I have used several good brands of potentiometer. But once upon a time, I decided to stick with stepped attenuator. My first was DACT which using SMD resistor and configured in series. They were factory made, so just paid and enjoyed.

But later on, I decided to give a try to build myself. So I purchase several Grayhill Rotary Switch and off course several resistors to build it.


One of the most important thing when selecting the Rotary Switch is to make sure you have to select the ‘shorting’ configuration. This should be well described on the manual of the switch. Shorting means when you move the switch from one position to another position, it will short the connection to the next position before releasing the previous position. So it will not create any ‘pop’ or ‘clicking’ noise. All volume control should use this kind of ‘shorting’ switch.

The other type is ‘non-shorting’ one which will act differently. It will release the connection first, before connecting to the next position. This type of ‘non-shorting’ switch commonly used in selector switch (to select the input/output on the preamp), where the input/output should not be shorted.


Most of the manufacturer should come with explanation whether the switch is shorting or non-shorting one. Example below is the one from Grayhill. For volume control application, make sure you have to buy the ‘S’ type, while for selector switch, you have to take the ‘N’ one.


Off course, a bunch of resistors will be needed. The amount will depend on how many steps and what kind of configuration used. At current stage, I go with Takman REY Metal Film resistor. My future plan is to use custom Texas Components TX2575 resistor. But at 15x price tag compared to Takman REY, definitely I need to win some lottery first!

There are at least three types of stepped attenuator based on the resistor arrangement: serial, ladder, and shunt. You can search around for the detail explanation for each type (there are a lot out there, so I don’t think repeating them here will do any good, anyway here is the example from Goldpoint). But for the sake of simplicity: series is the simplest to design, ladder is the most ideal (shortest path, but will require double of the resistor counts), while for shunt, you better know what you are doing before using this one (this require good understanding about where you are planning to use this).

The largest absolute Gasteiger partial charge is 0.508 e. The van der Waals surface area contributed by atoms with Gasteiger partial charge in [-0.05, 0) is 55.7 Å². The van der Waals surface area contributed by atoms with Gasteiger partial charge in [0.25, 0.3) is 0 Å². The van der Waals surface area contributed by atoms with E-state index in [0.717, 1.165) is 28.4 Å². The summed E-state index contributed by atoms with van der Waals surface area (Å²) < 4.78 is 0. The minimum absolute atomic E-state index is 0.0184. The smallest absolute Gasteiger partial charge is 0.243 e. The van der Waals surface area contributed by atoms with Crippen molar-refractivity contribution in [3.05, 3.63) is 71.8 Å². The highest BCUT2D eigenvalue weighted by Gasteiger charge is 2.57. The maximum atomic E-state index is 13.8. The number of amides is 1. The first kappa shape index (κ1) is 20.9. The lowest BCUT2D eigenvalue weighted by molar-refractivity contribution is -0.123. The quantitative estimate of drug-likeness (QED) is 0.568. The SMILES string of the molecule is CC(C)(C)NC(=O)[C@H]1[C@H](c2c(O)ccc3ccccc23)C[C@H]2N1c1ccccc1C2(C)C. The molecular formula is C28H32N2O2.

That’s why for combining the good from both series and ladder, some manufacturer will design series stepped attenuator with SMD resistor (which is very tiny to give shortest path). Each SMD probably only have 2 mm length, so even with 10-20 resistors on the loop in series configuration, the path is still very short (only 2-4 cm – this is nearly the size of 2 normal non-SMD resistor!). So we can have the advantage of shortest path (like ladder type) but with less resistor counts (with series configuration).

But off course, if we do ladder with SMD, the path would be the shortest than any kind of other configuration (at the cost of double resistor counts). If the resistor is $1 each, probably not an issue, but how about if the price is $15 each (I’m thinking of this)? Then the double number from 50 to 100 resistors definitely will rob our pocket quite fast!

Finally, we will also need to calculate the resistor value. I would suggest a small software from Jim Tonne, located here. This small software will simplify our life by calculating the resistor value (1% or 5% tolerance). All we have to do is filling the total resistance, number of positions, and the dB attenuation per step. Voila, you just go to the nearest online shop and start shopping for the needed resistor value.


Another thing that maybe interesting (although not needed for most casual people) is the deviation from the target attenuation. Most likely they are less than 0.4 dB which is quite tolerable. Off course you can go with higher precision 1% resistor value which will give even less deviation. It’s your call…